Glastonbury Festival 2015 saw our biggest deployment of lighting fixtures to date as we took to the Greenpeace field to light an enormous ocean installation to promote sustainable oceans. We spent months planning before building a workshop at Worthy Farm (yes, we take a full lighting R&D workshop to Glastonbury) ready to turn the field into something that really got people talking.
A monster fishing trawler dominated the field, which we surrounded with floodlights and covered in rolling water effects projected from afar. That was joined by Tina the Tuna, clad with recycled oil barrels as scales which looked incredible lit up from all angles, bouncing photons in all directions. Our friends at Snow Business had built an extremely realistic coral garden in the tuna fish, and working with Hellicar & Lewis, we brought this to life with UV lighting and underwater effects inspired by the Coral Reefs exhibition at the Natural History Museum. Visitors were invited on a journey to learn about the coral’s plight in the face of extinction through an interactive adventure.
This is one of the largest deployments of SGM products at a single event and again demonstrated the fantastic impact that can be achieved when these groundbreaking fixtures are placed in the hands of creatives.- Ian Kirby, SGM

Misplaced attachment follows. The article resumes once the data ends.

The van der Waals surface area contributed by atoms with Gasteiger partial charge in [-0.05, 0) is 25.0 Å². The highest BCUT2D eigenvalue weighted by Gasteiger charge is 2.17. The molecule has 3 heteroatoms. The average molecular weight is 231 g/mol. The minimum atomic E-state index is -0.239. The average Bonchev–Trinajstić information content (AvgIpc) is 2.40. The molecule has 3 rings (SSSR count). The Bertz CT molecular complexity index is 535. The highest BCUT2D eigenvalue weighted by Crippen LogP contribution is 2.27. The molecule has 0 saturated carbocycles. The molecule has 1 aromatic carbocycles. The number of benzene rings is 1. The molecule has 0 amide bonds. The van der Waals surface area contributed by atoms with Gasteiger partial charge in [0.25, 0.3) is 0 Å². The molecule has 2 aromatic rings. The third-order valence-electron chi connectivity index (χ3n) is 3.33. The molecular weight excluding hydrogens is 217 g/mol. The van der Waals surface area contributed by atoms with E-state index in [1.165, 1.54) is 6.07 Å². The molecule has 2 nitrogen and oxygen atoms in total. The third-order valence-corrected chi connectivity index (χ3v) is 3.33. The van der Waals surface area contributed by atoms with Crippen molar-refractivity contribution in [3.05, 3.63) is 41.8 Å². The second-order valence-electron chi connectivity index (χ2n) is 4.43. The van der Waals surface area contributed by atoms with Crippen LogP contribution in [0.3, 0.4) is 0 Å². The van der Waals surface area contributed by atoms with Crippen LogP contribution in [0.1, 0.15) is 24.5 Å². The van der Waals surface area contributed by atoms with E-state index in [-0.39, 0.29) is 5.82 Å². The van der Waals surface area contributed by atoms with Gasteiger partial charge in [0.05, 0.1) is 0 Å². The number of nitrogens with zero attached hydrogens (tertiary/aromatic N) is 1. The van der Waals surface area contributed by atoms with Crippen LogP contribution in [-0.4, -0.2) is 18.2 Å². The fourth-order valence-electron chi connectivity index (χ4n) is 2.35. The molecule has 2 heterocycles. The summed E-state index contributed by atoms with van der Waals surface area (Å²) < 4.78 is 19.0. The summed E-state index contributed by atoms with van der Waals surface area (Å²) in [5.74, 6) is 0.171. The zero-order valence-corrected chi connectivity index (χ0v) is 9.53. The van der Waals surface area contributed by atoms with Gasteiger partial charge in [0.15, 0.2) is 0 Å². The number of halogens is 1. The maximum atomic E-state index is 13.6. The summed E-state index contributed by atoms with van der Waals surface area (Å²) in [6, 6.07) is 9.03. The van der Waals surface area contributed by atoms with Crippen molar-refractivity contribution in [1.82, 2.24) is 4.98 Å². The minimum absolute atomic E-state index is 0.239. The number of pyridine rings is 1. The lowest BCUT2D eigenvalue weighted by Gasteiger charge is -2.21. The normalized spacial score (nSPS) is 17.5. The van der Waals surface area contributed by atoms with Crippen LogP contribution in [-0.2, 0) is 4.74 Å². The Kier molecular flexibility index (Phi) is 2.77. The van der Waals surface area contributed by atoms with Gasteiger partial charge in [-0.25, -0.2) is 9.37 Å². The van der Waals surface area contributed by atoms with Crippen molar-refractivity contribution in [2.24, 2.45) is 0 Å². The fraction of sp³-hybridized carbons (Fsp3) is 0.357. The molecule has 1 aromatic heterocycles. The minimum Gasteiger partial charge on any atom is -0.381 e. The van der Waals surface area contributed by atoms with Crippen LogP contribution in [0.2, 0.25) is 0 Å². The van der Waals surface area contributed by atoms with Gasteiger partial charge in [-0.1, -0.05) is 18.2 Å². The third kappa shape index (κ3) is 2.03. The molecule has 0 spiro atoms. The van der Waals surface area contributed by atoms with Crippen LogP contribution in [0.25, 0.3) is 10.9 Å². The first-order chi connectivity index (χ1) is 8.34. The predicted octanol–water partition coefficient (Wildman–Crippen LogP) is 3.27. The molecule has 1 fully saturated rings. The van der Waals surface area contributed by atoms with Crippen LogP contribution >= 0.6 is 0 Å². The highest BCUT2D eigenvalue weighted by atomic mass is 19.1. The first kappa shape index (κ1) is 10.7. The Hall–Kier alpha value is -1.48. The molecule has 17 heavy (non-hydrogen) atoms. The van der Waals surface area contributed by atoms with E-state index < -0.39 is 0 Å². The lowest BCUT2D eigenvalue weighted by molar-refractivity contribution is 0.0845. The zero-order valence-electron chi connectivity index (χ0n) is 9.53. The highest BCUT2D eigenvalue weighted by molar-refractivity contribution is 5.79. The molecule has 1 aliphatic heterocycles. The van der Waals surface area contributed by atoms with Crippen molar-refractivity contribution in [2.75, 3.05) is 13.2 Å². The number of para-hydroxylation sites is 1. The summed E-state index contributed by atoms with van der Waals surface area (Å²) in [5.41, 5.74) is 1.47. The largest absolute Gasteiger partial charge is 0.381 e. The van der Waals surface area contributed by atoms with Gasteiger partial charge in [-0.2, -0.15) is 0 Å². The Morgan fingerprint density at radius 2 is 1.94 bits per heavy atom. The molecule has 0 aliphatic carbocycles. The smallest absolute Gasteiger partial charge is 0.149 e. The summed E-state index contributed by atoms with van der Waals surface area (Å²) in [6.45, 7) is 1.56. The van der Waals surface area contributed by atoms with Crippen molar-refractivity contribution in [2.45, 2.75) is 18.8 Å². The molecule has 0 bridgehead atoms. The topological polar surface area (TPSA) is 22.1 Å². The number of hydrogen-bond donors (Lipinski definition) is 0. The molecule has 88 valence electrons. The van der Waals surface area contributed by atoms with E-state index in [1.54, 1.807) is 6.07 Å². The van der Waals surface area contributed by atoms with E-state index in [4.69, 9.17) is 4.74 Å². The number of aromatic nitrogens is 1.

Our favourite part of the field was the Crawl / Wiggle / Slide feature. Visitors passing behind the rear of the monster-trawler got caught under the fishing nets, along with scores of beautifully illuminated fish lanterns. Their chilling journey began there, as they got swept up inside a 3D immersive adventure. They became the fish, trapped within the vessel and hoping to escape whilst experiencing a sensory experience both sonically and via illumination. Escape was only possible down a by-catch slide, an 8m tall terrifying drop slide. This feature demonstrated the dangers and waste associated with over-fishing.
Building on the success of 2014’s bar and venue, The Engine Room was built in the depths of the monster-trawler. An industrial space best described as somewhere the ship’s crew had built to relax and brew their moonshine, it formed the perfect location for our crew party. We rigged warm white pixel panels in such a way as to enhance the internal shape of the ship, and designed a rigging system to allow the stage to open out in two ways. The rest of The Engine Room was brought to life with birdies, bulkheads, glowing crates, and illuminated machine dials created by the hyper-talented delightful design duo Darling & Edge.
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